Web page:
Independent website Wine Story celebrates links to producers and regions

The site’s back story is really just a love story, explains founder Thibault Lavergne.

What’s great about independent wine sellers is that there is usually a good story to tell about why they got into the business. In the case of Thibault Lavergne, he’s taken that a step further – he calls his company Wine Story.

“It’s a love story,” he told me. “Beyond a wine there is a person, a region, perhaps a connection with art, architecture, something else. I like to make the link.”

Those links have helped Wine Story become a wine success story. It began 10 years ago, after Lavergne moved to London (initially to Hornsey) from Paris. He’d trained in wine after taking the decision to do something “more fun” than being involved in the family food businesses and London, he decided, was the place to set up his own wine import business.

Lavergne is understandably proud of the list of restaurants he supplies as a major part of his sales – Michelin stars abound. But what’s more relevant here is that Wine Story’s whole range is available on line at, with some bottles also sold through such respected wine shops as Theatre of Wine (a branch in Junction Road, Tufnell Park) and Philglas and Swiggot (ditto in New Quebec Street, Marylebone).

Most of the wines are French, but there are many gems beyond such classics as bordeaux and burgundy – the Languedoc-Roussillon choice, for example, is particularly strong and innovative. “It’s me, I’m very French,” Lavergne explains.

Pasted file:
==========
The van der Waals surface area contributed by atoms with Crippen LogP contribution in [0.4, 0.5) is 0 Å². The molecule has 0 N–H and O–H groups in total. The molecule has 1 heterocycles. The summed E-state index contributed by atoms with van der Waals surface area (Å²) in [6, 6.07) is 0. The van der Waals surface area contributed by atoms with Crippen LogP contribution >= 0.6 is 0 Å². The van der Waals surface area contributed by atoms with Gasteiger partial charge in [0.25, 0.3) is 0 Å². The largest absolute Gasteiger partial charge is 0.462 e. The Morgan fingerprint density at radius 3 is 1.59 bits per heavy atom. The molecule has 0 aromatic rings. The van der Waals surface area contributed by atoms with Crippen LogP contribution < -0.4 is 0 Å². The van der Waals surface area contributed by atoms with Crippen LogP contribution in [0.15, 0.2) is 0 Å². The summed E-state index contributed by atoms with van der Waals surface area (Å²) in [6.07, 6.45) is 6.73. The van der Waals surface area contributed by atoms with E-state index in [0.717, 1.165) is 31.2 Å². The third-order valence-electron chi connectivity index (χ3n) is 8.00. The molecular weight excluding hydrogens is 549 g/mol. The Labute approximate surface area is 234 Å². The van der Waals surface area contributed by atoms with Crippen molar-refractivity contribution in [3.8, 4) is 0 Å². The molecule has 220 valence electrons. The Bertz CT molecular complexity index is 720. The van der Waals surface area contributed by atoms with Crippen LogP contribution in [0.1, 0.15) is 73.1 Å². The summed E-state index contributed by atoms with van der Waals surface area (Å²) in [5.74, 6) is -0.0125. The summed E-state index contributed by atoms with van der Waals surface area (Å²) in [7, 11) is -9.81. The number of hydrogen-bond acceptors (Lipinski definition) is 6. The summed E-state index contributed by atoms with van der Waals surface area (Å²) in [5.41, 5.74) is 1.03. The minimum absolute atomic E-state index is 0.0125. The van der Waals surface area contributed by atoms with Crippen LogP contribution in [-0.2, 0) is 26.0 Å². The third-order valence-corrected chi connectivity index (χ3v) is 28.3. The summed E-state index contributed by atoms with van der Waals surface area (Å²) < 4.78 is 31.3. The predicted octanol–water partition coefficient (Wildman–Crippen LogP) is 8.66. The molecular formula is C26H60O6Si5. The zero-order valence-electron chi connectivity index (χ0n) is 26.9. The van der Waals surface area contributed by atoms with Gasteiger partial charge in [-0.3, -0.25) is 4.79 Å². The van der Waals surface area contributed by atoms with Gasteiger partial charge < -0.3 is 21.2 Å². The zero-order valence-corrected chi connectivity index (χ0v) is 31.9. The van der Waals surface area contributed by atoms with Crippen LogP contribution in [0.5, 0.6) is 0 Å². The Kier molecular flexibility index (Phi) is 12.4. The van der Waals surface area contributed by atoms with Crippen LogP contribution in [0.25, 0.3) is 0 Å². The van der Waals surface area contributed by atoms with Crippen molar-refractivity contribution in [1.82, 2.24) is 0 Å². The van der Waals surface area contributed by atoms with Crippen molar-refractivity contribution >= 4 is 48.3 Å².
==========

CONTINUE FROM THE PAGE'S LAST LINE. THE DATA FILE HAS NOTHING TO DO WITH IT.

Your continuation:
The prices are tempting, with decent wines below £10, great examples in the £10-£20 range where serious wine-lovers usually find best value, and pricier bottles spot on for very special occasions. A lot are organic, with plenty of biodynamic and natural wines too.

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Working through those price brackets, my picks are: below £10: a crisp, flavoursome Loire chardonnay from Château du Coing de St Fiacre, Aurore 2013 (£8.95) and a wine as full of interest as it is of lively, appealing fruit, Cotes du Rhône Les Galets 2013 (£8.50) from the tiny co-operative Les Vignerons d’Estézargues, where the emphasis is on single cuvées and natural wine-making – the antithesis of the usual co-operative approach.

Spend a little more, and delight in another Loire white, La Grange Tiphaine Clef de Sol 2011, 100 percent chenin blanc from venerable vines, delicate, lingering, lovely (£19), or richly flavoured and generously aromatic Domaine de Nizas Languedoc blanc 2012 (£15). Another aromatic glassful, developing enjoyably, is biodynamic Domaine Montesquiou L’Estela Jurançon sec 2013 (£11.50).

To prove that the range has successes beyond France, one of the red stars is the fascinating, tasty !Me Gustas Tù! 2013 tempranillo from Viyna Ivo, made by Ivo Pages in a happy, easy-drinking style with a label created by artist friends in his Catalan village of Cadaqués (£12). The red Clef de Sol 2012 (£18), a cabernet franc/cot (malbec) blend is concentrated and smart, and Domaine Patrice Barraud Fleurie 2013 (£14.50) is a prime example of exactly what good beaujolais should be.

And for those special occasions, try a very fine barolo, Coppo 2009 (£65) or a dark, dense, beautiful Roussillon red, Domaine Seguela Planète 2010.

Tempted to learn more? On the website you’ll find the stories behind all these wines.